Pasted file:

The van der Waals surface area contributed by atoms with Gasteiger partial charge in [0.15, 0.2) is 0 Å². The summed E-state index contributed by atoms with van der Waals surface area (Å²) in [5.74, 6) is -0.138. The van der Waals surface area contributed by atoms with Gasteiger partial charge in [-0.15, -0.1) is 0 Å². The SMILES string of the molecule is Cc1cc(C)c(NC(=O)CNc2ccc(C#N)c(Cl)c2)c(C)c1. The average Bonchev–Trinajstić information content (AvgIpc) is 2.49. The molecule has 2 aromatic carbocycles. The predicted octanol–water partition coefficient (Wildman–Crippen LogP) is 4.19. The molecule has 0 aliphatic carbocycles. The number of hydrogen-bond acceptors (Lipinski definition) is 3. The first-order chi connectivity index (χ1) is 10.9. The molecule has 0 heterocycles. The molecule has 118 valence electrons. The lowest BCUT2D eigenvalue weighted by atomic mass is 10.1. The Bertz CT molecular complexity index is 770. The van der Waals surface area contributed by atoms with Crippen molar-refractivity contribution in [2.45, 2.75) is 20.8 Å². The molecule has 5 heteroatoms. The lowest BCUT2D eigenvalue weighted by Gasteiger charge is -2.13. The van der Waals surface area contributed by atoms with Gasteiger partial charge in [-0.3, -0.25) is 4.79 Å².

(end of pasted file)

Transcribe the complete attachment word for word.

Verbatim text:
The van der Waals surface area contributed by atoms with Gasteiger partial charge in [0.15, 0.2) is 0 Å². The summed E-state index contributed by atoms with van der Waals surface area (Å²) in [5.74, 6) is -0.138. The van der Waals surface area contributed by atoms with Gasteiger partial charge in [-0.15, -0.1) is 0 Å². The SMILES string of the molecule is Cc1cc(C)c(NC(=O)CNc2ccc(C#N)c(Cl)c2)c(C)c1. The average Bonchev–Trinajstić information content (AvgIpc) is 2.49. The molecule has 2 aromatic carbocycles. The predicted octanol–water partition coefficient (Wildman–Crippen LogP) is 4.19. The molecule has 0 aliphatic carbocycles. The number of hydrogen-bond acceptors (Lipinski definition) is 3. The first-order chi connectivity index (χ1) is 10.9. The molecule has 0 heterocycles. The molecule has 118 valence electrons. The lowest BCUT2D eigenvalue weighted by atomic mass is 10.1. The Bertz CT molecular complexity index is 770. The van der Waals surface area contributed by atoms with Crippen molar-refractivity contribution in [2.45, 2.75) is 20.8 Å². The molecule has 5 heteroatoms. The lowest BCUT2D eigenvalue weighted by Gasteiger charge is -2.13. The van der Waals surface area contributed by atoms with Gasteiger partial charge in [-0.3, -0.25) is 4.79 Å².